If you're looking to lose weight, you can use a CGM to identify certain foods, portion sizes, and/or meal timing that cause spikes or prolonged high blood sugar, and take action accordingly. You may find for instance, that following a 16/8 fasting schedule timed for later in the day is easier for you to follow, thanks to naturally high blood sugar levels (and better energy) in the morning hours. In any case, glucose is the primary fuel source for your body. Have too much of it and weight gain results. Data on its levels and fluctuations can be huge for helping you manage your weight.

Generate goals that are aligned with your longer term ambitions. Whether you're looking to optimize performance, troubleshoot metabolic disorders, or in general learn more about your body, think past the two week sensor-wear period, and consider how your blood sugar is impacted by or may impact, different aspects of your life. The suggestions above are by no means an exhaustive list but rather a place to start!

4. Installing the right applications

LibreLink for blood sugar

First things first, in order to scan your FreeStyle Libre sensor and save your blood glucose data you'll need to download the FreeStyle LibreLink application. This app will be your number one tool. Make sure to download the app from the app store of the same country from which you purchased your sensor (the sensor and app specifications vary from country to country based on local laws, so a sensor purchased in one country may not work with the FreeStyle LibreLink app downloaded in another).

.   .   .

Additionally, in order to obtain meaningful insights from CGM use, you will want to track and collect data on aspects of your lifestyle you suspect may impact or be impacted by your blood sugar levels. A few apps we’ve found to work well:

Lifesum for nutrition

With Lifesum you can relatively easily track your diet. You can scan or search for foods to log your meals, and Lifesum automatically calculates the number of calories as well as a breakdown of the macronutrients consumed. Lifesum unfortunately does not allow for time stamping of meals, but to date it still seems to be the best available food tracker.

Strong for strength training

Use Strong to easily quantify your strength training routines. The free version offers all needed functionality.

Strava for cardio

Strava is perfect for quantifying your running, biking, or swimming activities.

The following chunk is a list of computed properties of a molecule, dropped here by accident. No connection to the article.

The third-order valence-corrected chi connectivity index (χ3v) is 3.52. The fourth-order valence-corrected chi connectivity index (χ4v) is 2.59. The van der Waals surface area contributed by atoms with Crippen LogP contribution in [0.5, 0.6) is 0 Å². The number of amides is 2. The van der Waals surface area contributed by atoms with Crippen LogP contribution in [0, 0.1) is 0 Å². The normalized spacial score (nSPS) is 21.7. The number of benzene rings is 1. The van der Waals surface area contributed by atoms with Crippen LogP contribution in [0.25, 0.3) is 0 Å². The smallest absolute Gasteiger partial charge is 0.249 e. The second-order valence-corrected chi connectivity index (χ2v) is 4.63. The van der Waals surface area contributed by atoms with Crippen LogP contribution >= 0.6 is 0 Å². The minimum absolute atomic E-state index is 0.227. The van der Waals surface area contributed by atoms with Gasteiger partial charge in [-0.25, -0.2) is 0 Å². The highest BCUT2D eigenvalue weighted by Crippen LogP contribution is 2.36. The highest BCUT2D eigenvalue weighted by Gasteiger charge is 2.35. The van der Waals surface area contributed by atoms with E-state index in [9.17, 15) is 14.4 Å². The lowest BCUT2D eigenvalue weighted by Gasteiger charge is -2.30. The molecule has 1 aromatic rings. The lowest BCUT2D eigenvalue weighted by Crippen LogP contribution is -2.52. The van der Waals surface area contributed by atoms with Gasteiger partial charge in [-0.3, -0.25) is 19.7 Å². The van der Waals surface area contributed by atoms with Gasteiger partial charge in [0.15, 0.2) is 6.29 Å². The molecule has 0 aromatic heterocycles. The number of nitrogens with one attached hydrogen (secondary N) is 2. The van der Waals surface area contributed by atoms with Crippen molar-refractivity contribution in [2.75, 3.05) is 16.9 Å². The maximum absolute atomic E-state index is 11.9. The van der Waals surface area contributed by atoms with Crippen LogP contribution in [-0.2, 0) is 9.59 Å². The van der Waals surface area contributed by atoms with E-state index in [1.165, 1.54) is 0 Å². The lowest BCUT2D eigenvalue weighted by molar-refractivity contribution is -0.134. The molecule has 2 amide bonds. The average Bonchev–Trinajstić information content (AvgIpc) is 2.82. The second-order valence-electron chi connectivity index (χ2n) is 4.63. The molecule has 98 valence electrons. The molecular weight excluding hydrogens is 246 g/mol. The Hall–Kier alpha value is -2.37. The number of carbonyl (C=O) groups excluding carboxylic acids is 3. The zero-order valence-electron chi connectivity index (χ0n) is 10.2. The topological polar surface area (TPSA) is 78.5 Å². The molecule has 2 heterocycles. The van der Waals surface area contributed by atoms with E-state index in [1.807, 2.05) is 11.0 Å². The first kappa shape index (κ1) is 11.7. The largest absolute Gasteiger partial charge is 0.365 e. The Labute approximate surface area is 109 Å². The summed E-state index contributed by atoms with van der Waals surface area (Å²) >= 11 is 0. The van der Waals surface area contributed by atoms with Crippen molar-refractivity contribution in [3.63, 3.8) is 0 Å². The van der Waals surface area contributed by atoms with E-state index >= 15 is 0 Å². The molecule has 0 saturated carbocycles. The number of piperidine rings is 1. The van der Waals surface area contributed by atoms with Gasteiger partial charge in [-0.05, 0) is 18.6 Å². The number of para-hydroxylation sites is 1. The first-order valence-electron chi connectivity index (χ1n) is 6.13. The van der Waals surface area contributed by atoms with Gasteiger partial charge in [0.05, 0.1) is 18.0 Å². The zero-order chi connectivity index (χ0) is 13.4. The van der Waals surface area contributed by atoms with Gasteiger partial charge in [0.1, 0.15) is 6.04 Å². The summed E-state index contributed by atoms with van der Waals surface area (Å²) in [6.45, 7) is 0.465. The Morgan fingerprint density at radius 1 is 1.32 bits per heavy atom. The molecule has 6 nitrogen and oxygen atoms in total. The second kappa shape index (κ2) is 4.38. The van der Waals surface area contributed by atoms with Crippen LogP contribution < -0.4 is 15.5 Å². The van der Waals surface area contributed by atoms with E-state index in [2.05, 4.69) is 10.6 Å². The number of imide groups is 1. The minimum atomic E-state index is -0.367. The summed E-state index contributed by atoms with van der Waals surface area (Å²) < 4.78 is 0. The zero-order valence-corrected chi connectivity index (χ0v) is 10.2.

.   .   .

The following apps are a big bonus if you can afford them. Both require the purchase of additional hardware but come with the upside of automation.

Oura for sleep

Oura is without a doubt the best consumer sleep tracking device that exists. Oura not only offers highly detailed metrics on sleep such as deep sleep, REM sleep, and sleep start/end times, but also gives data on resting heart rate, HRV, and body temperature deviation. All of this automatically just by wearing a ring.


Health Mate for body composition

Healthmate from Withings works paired to a smart scale. Simply use the scale, just like any other scale, and it automatically sends a record of your weight, body fat %, muscle mass, and bone density to your Healthmate application.

Don't be afraid to think outside the box. If you suspect something else in your lifestyle might be affecting or be affected by your blood sugar go ahead and track it! Apps and metrics that can be automatically tracked will make your two week trial a lot easier, but don’t hesitate to use more conventional methods as well. More on making sense of your collected data down below in step 6.

5. Scanning and tracking

With sensor on hand and apps downloaded let the games begin! A few things to keep in mind to make sure everything goes smoothly:

Scan your sensor first thing in the morning

The FreeStyle Libre sensor can only hold 8 hours worth of blood sugar data before it starts deleting and rewriting over data. This means you should scan your sensor at a minimum at least once every 8 hours. Scanning your sensor first thing in the morning is a good habit to make sure you collect as much of the previous night's data into the LibreLink app as possible.

Scan your sensor before eating

Most food tracking apps, Lifesum included, do not include time stamps for meals. By scanning your sensor right before starting a meal, you are automatically creating a time stamp into the LibreLink app. This makes interpreting your data much easier later on.